The condition shown in the picture above represents placenta praevia.
An initial assessment to determine the status of the mother and fetus is required.
It is now considered safe to treat placenta praevia on an outpatient basis if the fetus is at less than 30 weeks of gestation, and neither the mother nor the fetus are in distress.
Immediate delivery of the fetus may be indicated if the fetus is mature or if the fetus or mother are in distress. Blood volume replacement (to maintain blood pressure) and blood plasma replacement (to maintain fibrinogen levels) may be necessary.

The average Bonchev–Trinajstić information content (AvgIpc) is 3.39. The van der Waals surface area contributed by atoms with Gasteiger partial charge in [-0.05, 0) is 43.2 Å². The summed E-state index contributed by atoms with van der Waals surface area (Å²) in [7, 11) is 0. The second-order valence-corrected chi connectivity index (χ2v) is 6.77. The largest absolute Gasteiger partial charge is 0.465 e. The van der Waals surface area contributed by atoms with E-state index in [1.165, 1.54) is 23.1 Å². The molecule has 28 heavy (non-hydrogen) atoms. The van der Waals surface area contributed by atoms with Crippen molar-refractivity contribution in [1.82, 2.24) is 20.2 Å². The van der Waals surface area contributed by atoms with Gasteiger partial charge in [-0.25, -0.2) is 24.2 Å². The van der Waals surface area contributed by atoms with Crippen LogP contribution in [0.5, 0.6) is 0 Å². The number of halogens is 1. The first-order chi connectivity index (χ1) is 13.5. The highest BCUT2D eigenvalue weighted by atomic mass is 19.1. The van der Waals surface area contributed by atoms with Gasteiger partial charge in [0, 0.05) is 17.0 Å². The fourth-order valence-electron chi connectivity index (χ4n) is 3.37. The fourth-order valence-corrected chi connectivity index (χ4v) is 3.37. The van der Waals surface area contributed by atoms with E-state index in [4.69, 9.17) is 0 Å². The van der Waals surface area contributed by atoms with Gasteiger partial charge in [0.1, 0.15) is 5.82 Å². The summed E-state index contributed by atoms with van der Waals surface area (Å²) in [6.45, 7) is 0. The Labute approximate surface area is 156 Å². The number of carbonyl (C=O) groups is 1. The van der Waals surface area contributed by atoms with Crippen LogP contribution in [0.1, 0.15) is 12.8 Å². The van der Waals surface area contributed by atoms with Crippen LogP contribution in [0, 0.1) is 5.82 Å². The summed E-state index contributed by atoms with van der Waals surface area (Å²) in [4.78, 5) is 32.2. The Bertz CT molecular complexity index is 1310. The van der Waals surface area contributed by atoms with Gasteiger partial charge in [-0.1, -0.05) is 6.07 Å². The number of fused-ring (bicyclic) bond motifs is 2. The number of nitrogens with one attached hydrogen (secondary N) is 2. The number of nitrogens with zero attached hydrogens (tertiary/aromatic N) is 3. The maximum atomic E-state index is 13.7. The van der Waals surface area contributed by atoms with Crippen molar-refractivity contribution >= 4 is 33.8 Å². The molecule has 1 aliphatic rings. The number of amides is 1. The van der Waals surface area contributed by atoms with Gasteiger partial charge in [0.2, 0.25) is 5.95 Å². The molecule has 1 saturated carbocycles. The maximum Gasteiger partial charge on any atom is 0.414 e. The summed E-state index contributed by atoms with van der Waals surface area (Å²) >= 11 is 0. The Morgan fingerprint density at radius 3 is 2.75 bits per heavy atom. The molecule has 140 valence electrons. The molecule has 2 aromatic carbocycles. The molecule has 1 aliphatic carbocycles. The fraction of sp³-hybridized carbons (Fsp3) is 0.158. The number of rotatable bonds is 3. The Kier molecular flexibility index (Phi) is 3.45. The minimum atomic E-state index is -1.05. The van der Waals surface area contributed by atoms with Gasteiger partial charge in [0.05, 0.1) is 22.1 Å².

In cases of fetal distress, associated complicating factors like malpresentation, elderly primigravidae, pregnancy with a previous caesarean section and contracted pelvis, a caesarean section is indicated.
Caesarean section is contraindicated in cases of disseminated intravascular coagulation.
Placenta praevia increases the risk of puerperal sepsis and postpartum haemorrhage because the lower segment to which the placenta was attached contracts less well post-delivery.